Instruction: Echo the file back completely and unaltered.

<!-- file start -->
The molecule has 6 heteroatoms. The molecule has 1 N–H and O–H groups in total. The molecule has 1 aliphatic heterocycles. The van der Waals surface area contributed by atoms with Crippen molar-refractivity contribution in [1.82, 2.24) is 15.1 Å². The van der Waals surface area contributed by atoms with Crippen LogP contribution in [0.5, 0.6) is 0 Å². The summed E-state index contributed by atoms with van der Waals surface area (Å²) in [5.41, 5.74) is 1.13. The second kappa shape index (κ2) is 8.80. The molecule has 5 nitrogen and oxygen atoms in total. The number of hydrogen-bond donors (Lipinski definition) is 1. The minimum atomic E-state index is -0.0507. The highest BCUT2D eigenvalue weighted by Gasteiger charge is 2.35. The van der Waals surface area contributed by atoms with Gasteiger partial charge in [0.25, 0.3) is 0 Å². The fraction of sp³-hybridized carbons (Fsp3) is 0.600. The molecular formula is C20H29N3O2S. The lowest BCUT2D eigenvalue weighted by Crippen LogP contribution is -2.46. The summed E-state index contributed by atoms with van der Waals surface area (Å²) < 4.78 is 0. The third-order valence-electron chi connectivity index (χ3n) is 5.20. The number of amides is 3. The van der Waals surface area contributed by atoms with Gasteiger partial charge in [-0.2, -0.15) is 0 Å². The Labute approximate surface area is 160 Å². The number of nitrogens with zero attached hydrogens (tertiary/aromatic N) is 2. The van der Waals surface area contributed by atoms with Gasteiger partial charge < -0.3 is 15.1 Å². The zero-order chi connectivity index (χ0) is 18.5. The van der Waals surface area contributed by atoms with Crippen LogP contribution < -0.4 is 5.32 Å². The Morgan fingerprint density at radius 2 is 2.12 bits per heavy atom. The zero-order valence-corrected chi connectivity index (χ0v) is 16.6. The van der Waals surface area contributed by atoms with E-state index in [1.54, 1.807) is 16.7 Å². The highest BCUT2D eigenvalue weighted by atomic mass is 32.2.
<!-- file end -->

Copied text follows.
The molecule has 6 heteroatoms. The molecule has 1 N–H and O–H groups in total. The molecule has 1 aliphatic heterocycles. The van der Waals surface area contributed by atoms with Crippen molar-refractivity contribution in [1.82, 2.24) is 15.1 Å². The van der Waals surface area contributed by atoms with Crippen LogP contribution in [0.5, 0.6) is 0 Å². The summed E-state index contributed by atoms with van der Waals surface area (Å²) in [5.41, 5.74) is 1.13. The second kappa shape index (κ2) is 8.80. The molecule has 5 nitrogen and oxygen atoms in total. The number of hydrogen-bond donors (Lipinski definition) is 1. The minimum atomic E-state index is -0.0507. The highest BCUT2D eigenvalue weighted by Gasteiger charge is 2.35. The van der Waals surface area contributed by atoms with Gasteiger partial charge in [0.25, 0.3) is 0 Å². The fraction of sp³-hybridized carbons (Fsp3) is 0.600. The molecular formula is C20H29N3O2S. The lowest BCUT2D eigenvalue weighted by Crippen LogP contribution is -2.46. The summed E-state index contributed by atoms with van der Waals surface area (Å²) < 4.78 is 0. The third-order valence-electron chi connectivity index (χ3n) is 5.20. The number of amides is 3. The van der Waals surface area contributed by atoms with Gasteiger partial charge in [-0.2, -0.15) is 0 Å². The Labute approximate surface area is 160 Å². The number of nitrogens with zero attached hydrogens (tertiary/aromatic N) is 2. The van der Waals surface area contributed by atoms with Gasteiger partial charge < -0.3 is 15.1 Å². The zero-order chi connectivity index (χ0) is 18.5. The van der Waals surface area contributed by atoms with Crippen LogP contribution < -0.4 is 5.32 Å². The Morgan fingerprint density at radius 2 is 2.12 bits per heavy atom. The zero-order valence-corrected chi connectivity index (χ0v) is 16.6. The van der Waals surface area contributed by atoms with E-state index in [1.54, 1.807) is 16.7 Å². The highest BCUT2D eigenvalue weighted by atomic mass is 32.2.